(1948 – 1986)
Christa McAuliffe made history as the first American civilian selected to go to space. McAuliffe was chosen for the NASA Teacher in Space Project, beating out more than 11,000 applicants. She was a high school teacher in Concord, New Hampshire.
McAuliffe joined the crew of NASA’s Challenger space shuttle for the January 28, 1986 launch. The shuttle tragically exploded shortly after liftoff, killing everyone on board. After her death, McAuliffe received the Congressional Space Medal of Honor. The lessons she had planned to deliver from space were delivered from the International Space Station in 2017 and 2018 in tribute to her. Her words “I touch the future, I teach” continue to motivate teachers around the world.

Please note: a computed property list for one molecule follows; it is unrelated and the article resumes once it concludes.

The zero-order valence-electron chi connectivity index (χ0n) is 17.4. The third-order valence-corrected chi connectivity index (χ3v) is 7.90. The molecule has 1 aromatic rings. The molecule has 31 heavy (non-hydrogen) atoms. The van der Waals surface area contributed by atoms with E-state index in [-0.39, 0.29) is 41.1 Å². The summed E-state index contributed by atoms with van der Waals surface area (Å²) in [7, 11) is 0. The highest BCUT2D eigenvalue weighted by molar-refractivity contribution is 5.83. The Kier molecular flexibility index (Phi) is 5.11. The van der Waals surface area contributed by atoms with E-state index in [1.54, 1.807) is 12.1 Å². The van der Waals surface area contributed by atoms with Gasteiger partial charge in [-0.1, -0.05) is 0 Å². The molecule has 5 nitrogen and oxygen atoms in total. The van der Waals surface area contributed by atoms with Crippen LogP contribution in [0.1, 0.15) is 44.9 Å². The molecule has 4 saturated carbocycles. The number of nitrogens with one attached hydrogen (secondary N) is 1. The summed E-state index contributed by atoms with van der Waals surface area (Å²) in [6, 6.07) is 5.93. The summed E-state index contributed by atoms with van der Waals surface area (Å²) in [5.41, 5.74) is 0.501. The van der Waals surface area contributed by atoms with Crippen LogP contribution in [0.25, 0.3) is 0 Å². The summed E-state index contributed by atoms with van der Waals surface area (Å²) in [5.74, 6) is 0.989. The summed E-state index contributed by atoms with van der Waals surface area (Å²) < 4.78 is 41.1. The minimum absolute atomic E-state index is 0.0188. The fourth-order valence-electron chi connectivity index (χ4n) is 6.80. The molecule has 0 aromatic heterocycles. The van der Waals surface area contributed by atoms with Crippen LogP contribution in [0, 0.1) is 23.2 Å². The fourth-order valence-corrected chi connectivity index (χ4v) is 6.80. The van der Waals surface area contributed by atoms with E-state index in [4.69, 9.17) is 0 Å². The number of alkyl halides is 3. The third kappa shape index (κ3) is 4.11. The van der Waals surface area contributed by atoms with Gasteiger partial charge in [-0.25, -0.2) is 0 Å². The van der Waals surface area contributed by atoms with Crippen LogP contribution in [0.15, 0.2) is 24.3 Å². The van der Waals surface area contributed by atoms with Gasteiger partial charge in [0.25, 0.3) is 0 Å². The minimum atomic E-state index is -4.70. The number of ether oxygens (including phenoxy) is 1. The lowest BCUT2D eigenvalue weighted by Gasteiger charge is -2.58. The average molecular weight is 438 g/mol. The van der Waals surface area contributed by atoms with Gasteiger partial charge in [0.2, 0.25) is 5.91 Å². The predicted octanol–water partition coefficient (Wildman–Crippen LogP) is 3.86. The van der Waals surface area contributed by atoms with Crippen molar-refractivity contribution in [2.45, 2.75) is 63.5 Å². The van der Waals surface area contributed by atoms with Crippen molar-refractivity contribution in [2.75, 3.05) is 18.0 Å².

These portraits were commissioned by Dean Kamen for the SEE Science Center. The artist is Jack Kamen (1920-2008), an American graphic artist and Dean's father. The series was created to inspire children through the stories of scientists and engineers whose work changed the world. While many of the pieces represent men, the duo worked hard to identify female scientists. Had Jack not passed, their goal was to continue to increase representation within the collection. The original artwork is on display at the SEE Science Center in the Jack Kamen Portrait Gallery.